Wrecked with Hundreds of Brand New Cars
On November 30, 1926, the steel steamer 445-foot-long City of Bangor, with a crew of 29, was heading for Duluth from Detroit loaded with 220 new cars worth approximately $250,000 (2019 value about $3.6 million)—mostly Chryslers, some Whippets—when she was caught in a blizzard and heavy gale around Eagle River on Lake Superior. (Figures vary as to the number of cars, some reporting up to 250 cars; I used Dr. Julius F. Wolff Jr.’s figures from his book, Lake Superior Shipwrecks.) The City of Bangor was built in 1896 at Bay City, Michigan and converted to an automobile carrier in 1926.
Captain William J. Mackin decided to seek shelter on the lee side of Keweenaw Peninsula. According to newspaper reports, green water (a large quantity of water on ship’s deck from massive waves) was already sweeping across the decks when her steam steering gear failed, just before rounding the Keweenaw Point.
Having lost control, she was being battered, falling into the trough of the waves. Swept overboard into the lake from the upper deck were 18 of the new Chryslers. Then, at 6:10 p.m. about two miles west from the Point and six miles east of Copper Harbor, the City of Bangor was driven broadside on the rocky shore. The pounding waves breached the ship’s hull, and the freezing water rushed in, shutting down her engines. It didn’t take long for the City of Bangor to become a ship enveloped in ice.
In the freezing cold and pitch dark, the crew used a lifeboat to get ashore and wandered around in the woods (snow was four feet deep, with 14-foot drifts in places), looking for shelter. Finding none, they built a bonfire to keep warm. They had no food, no heavy clothing or boots, and no way to send out a call for help.
But luck was on their side. By chance, another ship—the 286-foot-long Timothy Maytham—that had been stranded by the same storm nearby on the rocks, set in motion Bangor crew’s rescue a few days later. As the story goes, Captain Anthony “Tony” Glaza and the cutter from the Eagle Harbor Coast Guard rescued the crew from the Maytham and were on their way to Copper Harbor when they spotted the abandoned ice-covered City of Bangor on the rocks; about an hour later, Bangor’s bedraggled crew was sighted walking on the beach. Captain Glaza shouted out he’d be back to pick them up that night. And he did, bringing them to the Eagle Harbor base. Nine men were suffering from frozen limbs, and the others from frostbite and exposure; they all survived.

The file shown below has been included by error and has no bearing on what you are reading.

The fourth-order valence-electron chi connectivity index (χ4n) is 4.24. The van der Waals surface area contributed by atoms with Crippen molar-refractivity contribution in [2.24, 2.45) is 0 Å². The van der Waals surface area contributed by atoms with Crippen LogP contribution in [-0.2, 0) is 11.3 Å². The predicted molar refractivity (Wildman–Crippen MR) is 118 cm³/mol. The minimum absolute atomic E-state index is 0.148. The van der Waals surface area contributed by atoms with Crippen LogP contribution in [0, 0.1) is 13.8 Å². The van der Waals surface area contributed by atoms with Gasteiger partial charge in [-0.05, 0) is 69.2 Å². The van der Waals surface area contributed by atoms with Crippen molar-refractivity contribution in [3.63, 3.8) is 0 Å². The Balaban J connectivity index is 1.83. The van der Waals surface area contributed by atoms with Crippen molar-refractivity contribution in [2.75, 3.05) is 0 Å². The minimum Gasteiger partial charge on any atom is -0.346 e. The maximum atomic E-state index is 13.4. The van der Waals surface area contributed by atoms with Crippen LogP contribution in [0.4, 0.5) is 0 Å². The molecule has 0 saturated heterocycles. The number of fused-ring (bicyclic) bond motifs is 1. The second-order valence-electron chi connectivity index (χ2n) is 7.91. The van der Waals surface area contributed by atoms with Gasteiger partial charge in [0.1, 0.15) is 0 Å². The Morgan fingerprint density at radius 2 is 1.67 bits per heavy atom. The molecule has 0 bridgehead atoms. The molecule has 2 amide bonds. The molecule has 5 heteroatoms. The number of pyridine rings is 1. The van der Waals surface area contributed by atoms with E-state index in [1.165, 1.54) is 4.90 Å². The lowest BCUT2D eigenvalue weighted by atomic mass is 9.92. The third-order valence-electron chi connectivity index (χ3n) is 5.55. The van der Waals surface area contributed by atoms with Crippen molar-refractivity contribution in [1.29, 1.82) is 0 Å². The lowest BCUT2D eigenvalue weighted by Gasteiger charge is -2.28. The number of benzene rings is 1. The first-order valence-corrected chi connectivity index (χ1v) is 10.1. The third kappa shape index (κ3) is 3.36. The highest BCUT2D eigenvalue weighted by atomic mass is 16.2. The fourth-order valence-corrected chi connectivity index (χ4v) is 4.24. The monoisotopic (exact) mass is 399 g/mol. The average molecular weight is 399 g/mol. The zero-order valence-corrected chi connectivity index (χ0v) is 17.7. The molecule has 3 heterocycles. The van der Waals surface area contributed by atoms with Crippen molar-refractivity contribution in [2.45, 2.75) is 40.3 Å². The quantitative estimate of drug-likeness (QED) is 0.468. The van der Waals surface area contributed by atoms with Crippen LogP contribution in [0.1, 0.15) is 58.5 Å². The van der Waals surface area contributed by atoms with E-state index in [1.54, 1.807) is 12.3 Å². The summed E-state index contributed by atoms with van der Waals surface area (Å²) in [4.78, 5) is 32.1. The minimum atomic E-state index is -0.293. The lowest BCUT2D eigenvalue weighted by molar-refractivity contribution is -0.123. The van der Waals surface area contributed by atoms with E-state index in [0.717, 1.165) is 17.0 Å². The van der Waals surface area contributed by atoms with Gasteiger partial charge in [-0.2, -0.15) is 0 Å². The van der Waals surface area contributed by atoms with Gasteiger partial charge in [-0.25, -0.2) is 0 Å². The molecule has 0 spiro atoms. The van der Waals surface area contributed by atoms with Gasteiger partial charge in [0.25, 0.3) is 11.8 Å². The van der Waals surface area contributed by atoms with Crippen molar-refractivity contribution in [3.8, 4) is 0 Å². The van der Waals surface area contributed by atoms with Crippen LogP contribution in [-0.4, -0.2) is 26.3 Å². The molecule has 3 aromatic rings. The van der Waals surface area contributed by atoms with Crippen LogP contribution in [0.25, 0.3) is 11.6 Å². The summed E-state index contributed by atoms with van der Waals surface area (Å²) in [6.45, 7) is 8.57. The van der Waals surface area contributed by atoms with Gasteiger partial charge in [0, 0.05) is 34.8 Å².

So what happened to the 202 remaining new automobiles still on board the wrecked City of Bangor? And how would you get them out?
According to an article in the Green Bay Press Gazette on February 3, 1927, a Duluth firm had the salvage contract for the cars, with operations to begin as soon as the ice had frozen solid around the ship. Until then, the Gazette reported, “The Duluth firm keeps a watchman in a shanty in the woods….He is at watch day and night to see that no further harm comes to the cargo of the City of Bangor.”
During winter, the salvors returned to the Bangor, built an ice ramp to the ship’s hold for the cars to be driven off the ship from the lower deck. No easy job as the decks were reported to be covered with ice 10 feet thick and each car had to be chopped out of solid ice. Once hewn out, in March 1927 the cars, which were mostly in good condition, were carefully driven eight miles on the lake ice along the shore to Copper Harbor. After a giant rotary plow opened the road at a rate of a mile a day through 12 feet of snow to Calumet, the cars were driven there to be shipped by rail back to Detroit where they were reconditioned and sold. One of the ship’s 1926 Chryslers is now an exhibit at the Eagle Harbor Lighthouse and Museum.
The City of Bangor shipwreck was a total loss. In 1929, salvors cut her down to the waterline and in 1942, the remaining underwater portion was scrapped on site. Today, the City of Bangor shipwreck site is part of the Keweenaw Underwater Preserve and can be visited by scuba divers. The Thomas Maytham, built in 1892, was released from grounding by tug Favorite, went back in service and in 1942 was given to Great Britain; on June 18, 1942, as part of the Canadian Merchant Navy while enroute from Corpus Christi, Texas to Cristobal, she was torpedoed by German Sub U-172 and sank.
(Coincidentally, a year later on December 1927, the steamer Altadoc was headed for Fort William—present-day Thunder Bay—when her steering apparatus was smashed in a gale. Blown by wind from the Canadian shore, she drifted for six hours in mountainous waves right across Lake Superior, and ended up wrecked a short distance from the site of the City of Bangor.)